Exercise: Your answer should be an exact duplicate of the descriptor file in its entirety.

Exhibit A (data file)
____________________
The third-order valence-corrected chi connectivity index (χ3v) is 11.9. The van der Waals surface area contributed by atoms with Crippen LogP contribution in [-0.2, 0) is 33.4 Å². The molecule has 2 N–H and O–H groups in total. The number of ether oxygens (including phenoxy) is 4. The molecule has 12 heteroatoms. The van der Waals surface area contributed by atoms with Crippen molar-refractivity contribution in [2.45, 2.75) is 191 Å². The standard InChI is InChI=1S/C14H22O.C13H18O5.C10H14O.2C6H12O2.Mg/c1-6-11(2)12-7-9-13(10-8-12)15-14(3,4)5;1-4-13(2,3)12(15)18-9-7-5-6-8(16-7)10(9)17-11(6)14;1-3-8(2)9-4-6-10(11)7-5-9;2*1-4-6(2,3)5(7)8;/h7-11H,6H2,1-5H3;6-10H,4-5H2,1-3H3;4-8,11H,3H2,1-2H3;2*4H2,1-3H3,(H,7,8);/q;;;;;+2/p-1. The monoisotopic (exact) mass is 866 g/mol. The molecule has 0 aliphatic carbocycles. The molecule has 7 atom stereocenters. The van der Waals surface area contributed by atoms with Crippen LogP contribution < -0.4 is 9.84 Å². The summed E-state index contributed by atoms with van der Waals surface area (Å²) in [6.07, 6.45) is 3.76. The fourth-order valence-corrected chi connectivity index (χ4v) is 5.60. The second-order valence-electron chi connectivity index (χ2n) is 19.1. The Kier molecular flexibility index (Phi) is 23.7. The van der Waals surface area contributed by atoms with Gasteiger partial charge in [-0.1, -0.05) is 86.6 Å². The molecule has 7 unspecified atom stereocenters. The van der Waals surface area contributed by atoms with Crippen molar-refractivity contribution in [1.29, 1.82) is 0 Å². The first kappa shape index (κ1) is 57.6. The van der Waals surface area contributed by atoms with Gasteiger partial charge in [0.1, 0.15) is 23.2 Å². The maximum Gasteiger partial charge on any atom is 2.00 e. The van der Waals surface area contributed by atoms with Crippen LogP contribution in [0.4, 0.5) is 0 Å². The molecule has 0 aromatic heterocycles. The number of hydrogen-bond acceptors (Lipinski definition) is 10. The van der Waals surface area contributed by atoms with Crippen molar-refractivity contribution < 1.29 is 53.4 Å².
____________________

The third-order valence-corrected chi connectivity index (χ3v) is 11.9. The van der Waals surface area contributed by atoms with Crippen LogP contribution in [-0.2, 0) is 33.4 Å². The molecule has 2 N–H and O–H groups in total. The number of ether oxygens (including phenoxy) is 4. The molecule has 12 heteroatoms. The van der Waals surface area contributed by atoms with Crippen molar-refractivity contribution in [2.45, 2.75) is 191 Å². The standard InChI is InChI=1S/C14H22O.C13H18O5.C10H14O.2C6H12O2.Mg/c1-6-11(2)12-7-9-13(10-8-12)15-14(3,4)5;1-4-13(2,3)12(15)18-9-7-5-6-8(16-7)10(9)17-11(6)14;1-3-8(2)9-4-6-10(11)7-5-9;2*1-4-6(2,3)5(7)8;/h7-11H,6H2,1-5H3;6-10H,4-5H2,1-3H3;4-8,11H,3H2,1-2H3;2*4H2,1-3H3,(H,7,8);/q;;;;;+2/p-1. The monoisotopic (exact) mass is 866 g/mol. The molecule has 0 aliphatic carbocycles. The molecule has 7 atom stereocenters. The van der Waals surface area contributed by atoms with Crippen LogP contribution < -0.4 is 9.84 Å². The summed E-state index contributed by atoms with van der Waals surface area (Å²) in [6.07, 6.45) is 3.76. The fourth-order valence-corrected chi connectivity index (χ4v) is 5.60. The second-order valence-electron chi connectivity index (χ2n) is 19.1. The Kier molecular flexibility index (Phi) is 23.7. The van der Waals surface area contributed by atoms with Gasteiger partial charge in [-0.1, -0.05) is 86.6 Å². The molecule has 7 unspecified atom stereocenters. The van der Waals surface area contributed by atoms with Crippen molar-refractivity contribution in [1.29, 1.82) is 0 Å². The first kappa shape index (κ1) is 57.6. The van der Waals surface area contributed by atoms with Gasteiger partial charge in [0.1, 0.15) is 23.2 Å². The maximum Gasteiger partial charge on any atom is 2.00 e. The van der Waals surface area contributed by atoms with Crippen LogP contribution in [0.4, 0.5) is 0 Å². The molecule has 0 aromatic heterocycles. The number of hydrogen-bond acceptors (Lipinski definition) is 10. The van der Waals surface area contributed by atoms with Crippen molar-refractivity contribution < 1.29 is 53.4 Å².